The similarities between the early Christians and the Essenes are extensive, highlighting the fit of the early Christians within the larger Essene holiness movement. This is the third part in a multi-part series analyzing the relationship between these movements. Previous essays include An Introduction and The Nazirite Connection.
Communitarianism - Equal Sharing of Possessions
Josephus on the Essenes: "These men are despisers of riches...”
Jesus: “Do not store up for yourselves treasures on earth… You cannot serve both God and money” (Matt 6:19, 24).
Josephus, continuing: “Nor is there any one to be found among them who hath more than another; for it is a law among them, that those who come to them must let what they have be common to the whole order, insomuch that among them all there is no appearance of poverty, or excess of riches, but every one's possessions are intermingled with every other's possessions. (War 2:8:3:122)
Philo echoes: “no one among them ventures at all to acquire any property whatever of his own, neither house, nor slave, nor farm, nor flocks and herds, nor any thing of any sort which can be looked upon as the fountain or provision of riches; but they bring them together into the middle as a common stock, and enjoy one common general benefit from it all.” (Hypothetica 11.4)
the early Christians: "All the believers were together and had everything in common." and "All the believers were one in heart and mind. No one claimed that any of their possessions was their own, but they shared everything they had... And God’s grace was so powerfully at work in them all that there were no needy persons among them. (Acts 2:44, 4:32-34).
Stewards of the common money
Josephus: “They also have stewards appointed to take care of their common affairs, who every one of them have no separate business for any, but what is for the uses of them all.” (War 2:8:3) and “They choose good men, who are also priests, to be the stewards of their incomes and the produce of the fields, as well as to procure the corn and food” (Antiquities, 18:1:5).
Also, Philo: “Accordingly, each of these men, who differ so widely in their respective employments, when they have received their wages give them up to one person who is appointed as the universal steward and general manager; and he, when he has received the money, immediately goes and purchases what is necessary and furnishes them with food in abundance, and all other things of which the life of mankind stands in need.” (Hypothetica 11.10)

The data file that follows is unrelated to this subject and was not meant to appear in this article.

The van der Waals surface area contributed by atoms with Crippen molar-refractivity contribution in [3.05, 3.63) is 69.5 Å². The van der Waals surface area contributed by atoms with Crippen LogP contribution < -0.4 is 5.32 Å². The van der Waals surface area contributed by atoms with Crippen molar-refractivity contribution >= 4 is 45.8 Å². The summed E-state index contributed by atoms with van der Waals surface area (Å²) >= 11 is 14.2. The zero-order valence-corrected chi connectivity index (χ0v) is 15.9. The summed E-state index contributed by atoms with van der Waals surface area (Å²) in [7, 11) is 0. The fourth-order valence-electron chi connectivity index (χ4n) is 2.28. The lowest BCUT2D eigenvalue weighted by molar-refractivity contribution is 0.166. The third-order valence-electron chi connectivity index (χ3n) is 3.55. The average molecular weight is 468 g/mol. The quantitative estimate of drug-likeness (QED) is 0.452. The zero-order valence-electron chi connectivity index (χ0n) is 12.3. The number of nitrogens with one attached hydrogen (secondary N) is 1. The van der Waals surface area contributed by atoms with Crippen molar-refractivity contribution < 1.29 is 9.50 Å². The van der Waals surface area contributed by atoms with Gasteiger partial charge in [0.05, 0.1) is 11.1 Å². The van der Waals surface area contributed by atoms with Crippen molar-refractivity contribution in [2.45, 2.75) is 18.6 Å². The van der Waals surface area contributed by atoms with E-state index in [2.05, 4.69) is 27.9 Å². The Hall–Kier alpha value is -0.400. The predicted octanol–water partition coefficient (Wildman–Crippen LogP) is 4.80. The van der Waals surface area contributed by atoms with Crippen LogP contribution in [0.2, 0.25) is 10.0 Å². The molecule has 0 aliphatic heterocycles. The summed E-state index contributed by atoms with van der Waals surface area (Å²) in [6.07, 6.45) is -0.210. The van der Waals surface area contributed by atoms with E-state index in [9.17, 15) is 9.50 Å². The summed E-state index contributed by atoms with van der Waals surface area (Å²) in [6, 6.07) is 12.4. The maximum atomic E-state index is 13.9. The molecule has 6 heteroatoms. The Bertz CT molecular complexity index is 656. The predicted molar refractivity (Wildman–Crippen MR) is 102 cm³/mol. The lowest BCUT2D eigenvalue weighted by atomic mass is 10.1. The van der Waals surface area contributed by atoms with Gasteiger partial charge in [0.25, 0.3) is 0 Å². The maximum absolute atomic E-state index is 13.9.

A steward over the common purse! Such as held by Judas:
“Since Judas had charge of the money, some thought Jesus was telling him to buy what was needed for the festival, or to give something to the poor.” (John 13:29). Also, “He [Judas] did not say this because he cared about the poor but because he was a thief; as keeper of the money bag, he used to help himself to what was put into it.” (John 12:6).
Communitarian Travel arrangements (but bring your sword!)
Jesus told his disciples to go without possessions when he first sent them out on missionary work: "He told them: Take nothing for the journey—no staff, no bag, no bread, no money, no extra shirt. Whatever house you enter, stay there until you leave that town." (Luke 9:3-4).
However, right before his death, immediately after the Last Supper, he gave them permission to take along basic possessions, including a sword for self-defense: "Jesus asked them, When I sent you without purse, bag or sandals, did you lack anything? Nothing, they answered. He said to them, But now if you have a purse, take it, and also a bag; and if you don’t have a sword, sell your cloak and buy one." (Luke 22:35-36)
Compare this to the way the Essenes managed their travel arrangements, which sounds exactly like what the Apostles were doing after Jesus died:
"They have no one certain city, but many of them dwell in every city... for which reason they carry nothing at all with them when they travel into remote parts, though still they take their weapons with them, for fear of thieves. Accordingly, there is, in every city where they live, one appointed particularly to take care of strangers, and to provide garments and other necessaries for them." (War 2:8:4:124)
Sexuality - Celibacy is best
Josephus (in agreement with Philo and Pliny, quoted below) described the Essenes this way: "These Essenes reject pleasures as an evil, but esteem continence, and the conquest over our passions, to be virtue... They neglect wedlock..." (War 2:8:2:119)